Though it may be more difficult to achieve a standard espresso pull with flat burr grounds, the ability to pull longer shots allows you to, in a matter of speaking, “break the mold” and get creative with your espresso recipes.
Another big consideration in this debate is waste. When you brew for perfection you understand that every teeny, tiny ground counts. Unfortunately, the flat burr grinder doesn’t understand this concept as well as the conical burr grinder does.
A conical burr is easier to clean, produces consistent flavor without as much cleaning, and wastes less grounds.
A direct consequence of the flat burr grinder’s shape is that some grounds will become trapped in the grinder (4). These trapped grounds could, depending on how regularly you clean your grinder, contaminate other batches and (ever so slightly) throw off the flavor of your brew. Conical burr grinders, because grounds flow straight down, do not suffer from this problem.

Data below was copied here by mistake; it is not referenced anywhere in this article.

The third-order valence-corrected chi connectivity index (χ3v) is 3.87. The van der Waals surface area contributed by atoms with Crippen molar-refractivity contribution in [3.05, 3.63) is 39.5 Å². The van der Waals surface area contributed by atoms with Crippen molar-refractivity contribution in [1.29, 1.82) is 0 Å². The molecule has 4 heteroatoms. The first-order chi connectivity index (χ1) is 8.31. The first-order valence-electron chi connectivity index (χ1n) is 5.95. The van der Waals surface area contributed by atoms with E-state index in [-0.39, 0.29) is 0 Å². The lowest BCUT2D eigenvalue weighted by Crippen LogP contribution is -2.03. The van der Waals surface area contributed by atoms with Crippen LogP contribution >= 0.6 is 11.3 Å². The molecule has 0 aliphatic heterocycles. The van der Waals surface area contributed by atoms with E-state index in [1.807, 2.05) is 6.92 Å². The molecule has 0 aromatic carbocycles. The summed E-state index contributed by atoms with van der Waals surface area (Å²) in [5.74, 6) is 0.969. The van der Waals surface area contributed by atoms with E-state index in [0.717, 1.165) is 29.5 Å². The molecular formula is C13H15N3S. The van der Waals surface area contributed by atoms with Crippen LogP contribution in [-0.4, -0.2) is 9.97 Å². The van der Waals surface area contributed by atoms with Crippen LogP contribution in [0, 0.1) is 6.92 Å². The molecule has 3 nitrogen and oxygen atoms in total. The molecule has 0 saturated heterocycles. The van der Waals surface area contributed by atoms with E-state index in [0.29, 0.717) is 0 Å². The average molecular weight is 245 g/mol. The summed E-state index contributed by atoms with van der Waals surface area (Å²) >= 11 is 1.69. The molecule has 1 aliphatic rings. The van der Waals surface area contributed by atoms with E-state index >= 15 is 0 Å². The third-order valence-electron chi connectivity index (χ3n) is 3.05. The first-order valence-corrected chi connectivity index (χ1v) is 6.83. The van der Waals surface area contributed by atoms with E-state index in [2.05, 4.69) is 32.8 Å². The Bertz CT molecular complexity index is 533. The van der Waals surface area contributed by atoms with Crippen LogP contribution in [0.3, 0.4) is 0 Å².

There are a few smaller aspects to keep in mind when comparing flat and conical burr grinders. Although these won’t affect your brew as much as the previous two, they are still important to keep in mind.
On average, conical burrs cost less than flat burr grinders. You could easily find a high quality conical burr grinder, like the Baratza Virtuoso, for less than half the price of a high quality flat burr grinder. The mechanism in a conical burr, like the motor (which I will address in a bit) and the burr machinery, are much simpler than a flat burr, allowing for a lower price tag.